An op-ed recently published in a major Australian newspaper made the claim that good cultural critics should leave their biases at the door. Such critics should review an artwork as simply ‘art’. This was a position argued in response to a specific request to the paper by a theatre production’s creative team, who asked for a critic of colour to review their show, a request that was deemed by the arts editor as “offensive and tokenistic”.
The paper did not send a critic of colour, or any critic at all—instead, an opinion piece was published about the correspondence. While the op-ed was written by a well-regarded writer and editor, and rightfully acknowledged that a diversity of critics was a good thing, it also argued that asking critics to review work that matched their own lived experience was misguided. The piece didn’t acknowledge that the creative team made this request as an act of activism, to ensure a person of colour held a paid publishing opportunity, nor did it talk through what a ‘neutral’ critic actually is.
Reading this piece, and observing the divide between readers who saw nothing wrong with it and the creatives of colour who denounced it, reminded me how these conversations about cultural gatekeeping continue to be hosted on public platforms as ‘clickbait’ or differences of opinion. That is, conversations about race and identity are treated as a source of intellectual debate, rather than as something embedded in our histories, social structures, and cultural expressions. Is it helpful, or realistic, to pretend we live in a society that “doesn’t see colour”—or would it be more robust to begin with an acknowledgment of this difference between people, and how it effects the history, creation and critiquing of art?
In my time working in the Melbourne arts sector as a curator, writer and lecturer, the overwhelming whiteness of the industry has been a palpable burden on my shoulders. I learnt quickly that whiteness is not only a racialised identity, but also ascribes a series of values and expectations that our culture industry upholds as standard. This includes the belief that we operate in a meritocracy.
In theory, being neutral means putting aside one’s biases to make impartial judgements without prejudice. This claim of neutrality is something I hear frequently, particularly when justifying decision making, or when worded carefully by the media teams of arts institutions who maintain an outwardly facing ‘neutral’ political stance (while sometimes accepting funding or sponsorship from companies that profit from the exploitation of others and the natural environment). On these institutional levels, neutrality operates as a catchphrase to maintain an arms-length impartiality, which at times can come across as a cold demeanour detached from the specific needs of artists and audiences.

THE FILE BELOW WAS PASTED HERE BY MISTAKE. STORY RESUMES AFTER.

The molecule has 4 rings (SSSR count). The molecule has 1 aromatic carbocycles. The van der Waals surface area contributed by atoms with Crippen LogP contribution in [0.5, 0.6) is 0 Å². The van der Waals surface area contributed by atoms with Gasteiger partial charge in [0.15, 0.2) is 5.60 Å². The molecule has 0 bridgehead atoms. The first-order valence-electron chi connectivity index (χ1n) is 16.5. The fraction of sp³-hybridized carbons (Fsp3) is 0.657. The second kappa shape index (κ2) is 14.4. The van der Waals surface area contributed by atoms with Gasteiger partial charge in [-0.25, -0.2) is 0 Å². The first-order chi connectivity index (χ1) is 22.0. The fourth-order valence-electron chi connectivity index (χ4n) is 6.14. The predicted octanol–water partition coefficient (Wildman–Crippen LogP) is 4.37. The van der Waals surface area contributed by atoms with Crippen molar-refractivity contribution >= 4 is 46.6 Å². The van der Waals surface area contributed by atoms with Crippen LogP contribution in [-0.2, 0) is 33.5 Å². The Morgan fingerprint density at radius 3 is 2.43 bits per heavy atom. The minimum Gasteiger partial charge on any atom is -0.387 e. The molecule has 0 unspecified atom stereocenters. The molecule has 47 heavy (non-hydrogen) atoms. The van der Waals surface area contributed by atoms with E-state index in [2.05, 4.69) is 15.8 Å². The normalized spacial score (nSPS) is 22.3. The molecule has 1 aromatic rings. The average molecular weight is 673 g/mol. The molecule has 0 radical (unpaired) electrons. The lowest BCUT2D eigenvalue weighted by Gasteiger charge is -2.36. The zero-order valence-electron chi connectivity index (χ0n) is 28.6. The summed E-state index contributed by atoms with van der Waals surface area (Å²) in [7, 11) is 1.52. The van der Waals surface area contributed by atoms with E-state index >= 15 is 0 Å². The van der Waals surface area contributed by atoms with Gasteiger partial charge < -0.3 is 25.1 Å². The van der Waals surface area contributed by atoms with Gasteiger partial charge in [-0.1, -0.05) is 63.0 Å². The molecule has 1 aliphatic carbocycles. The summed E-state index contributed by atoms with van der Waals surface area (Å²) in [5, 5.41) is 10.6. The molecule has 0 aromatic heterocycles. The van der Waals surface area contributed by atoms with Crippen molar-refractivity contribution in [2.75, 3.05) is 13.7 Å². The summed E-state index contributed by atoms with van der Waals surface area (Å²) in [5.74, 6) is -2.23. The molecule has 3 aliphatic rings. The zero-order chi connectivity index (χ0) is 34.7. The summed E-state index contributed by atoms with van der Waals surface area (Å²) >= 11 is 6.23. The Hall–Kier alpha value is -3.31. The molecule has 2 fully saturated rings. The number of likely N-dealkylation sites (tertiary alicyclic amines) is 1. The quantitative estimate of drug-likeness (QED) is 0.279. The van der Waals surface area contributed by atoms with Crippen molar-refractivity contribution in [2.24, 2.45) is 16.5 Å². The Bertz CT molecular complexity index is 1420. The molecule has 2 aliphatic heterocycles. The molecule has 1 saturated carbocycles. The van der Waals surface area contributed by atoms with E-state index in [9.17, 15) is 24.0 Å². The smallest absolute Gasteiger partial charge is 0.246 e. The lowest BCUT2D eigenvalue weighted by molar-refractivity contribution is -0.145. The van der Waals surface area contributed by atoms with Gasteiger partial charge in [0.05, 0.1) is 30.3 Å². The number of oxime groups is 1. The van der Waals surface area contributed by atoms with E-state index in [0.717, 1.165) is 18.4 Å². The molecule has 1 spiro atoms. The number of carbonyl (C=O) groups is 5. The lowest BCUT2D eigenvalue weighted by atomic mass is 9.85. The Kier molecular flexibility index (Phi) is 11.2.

On a more individual basis as a writer and curator, I do wonder if neutrality on all issues can exist, or whether it should even be an aspiration. The job of a critic is to offer a perspective on a work of art. If we are to take the assumption of neutrality to its natural end, would this not mean that all pieces of criticism would arrive at the same conclusion as each other? I would say that is not what critics are paid to do.
More pointedly, I wonder if neutrality is not just a shorthand for supporting the status quo. To understand something as neutral also assumes some kind of common acceptance. This sounds great on paper, until you realise that the people in positions of power who define what is ‘neutral’ are often representative of only one small group of decision makers.
Any argument that makes claims for art’s ‘neutrality’, or announces that a ‘good critic’ doesn’t have internalised biases, is making an assumption that we don’t already exist in the world of different experiences. I believe it is much more robust to begin as a critic with an understanding that structural issues such as racism, sexism, ageism and ableism are not something we might even necessarily see or express outwardly, but something we inherit and continuously confront and challenge in ourselves and the work we do.
In an ideal world, we should be able to review and write about whatever art we like; we would have many critics and artists sharing the space. The reality is that the sphere of culture, and particularly cultural criticism, is still a very small and very whitewashed pool. While critics are paid to express their opinion publicly (as I am now doing), part of this job comes with a moral and social responsibility to consider how our words are shaping culture and public opinion. And in some cases, that also means considering how to create a culturally safe space for artists from racialised backgrounds to contest racism and white supremacy, if relevant to the themes of the work.
While I acknowledge it is not the job of any single critic to review shows that match their own lived experience—as a diverse critic I certainly don’t want to be pigeonholed by my identity—I also recognise that my position in a public sphere is itself already a political declaration. Sharing my words comes from a place of care and advocacy, and a hope for a more equitable arts landscape in the future. I have no desire to be neutral, if it means accepting things as they are.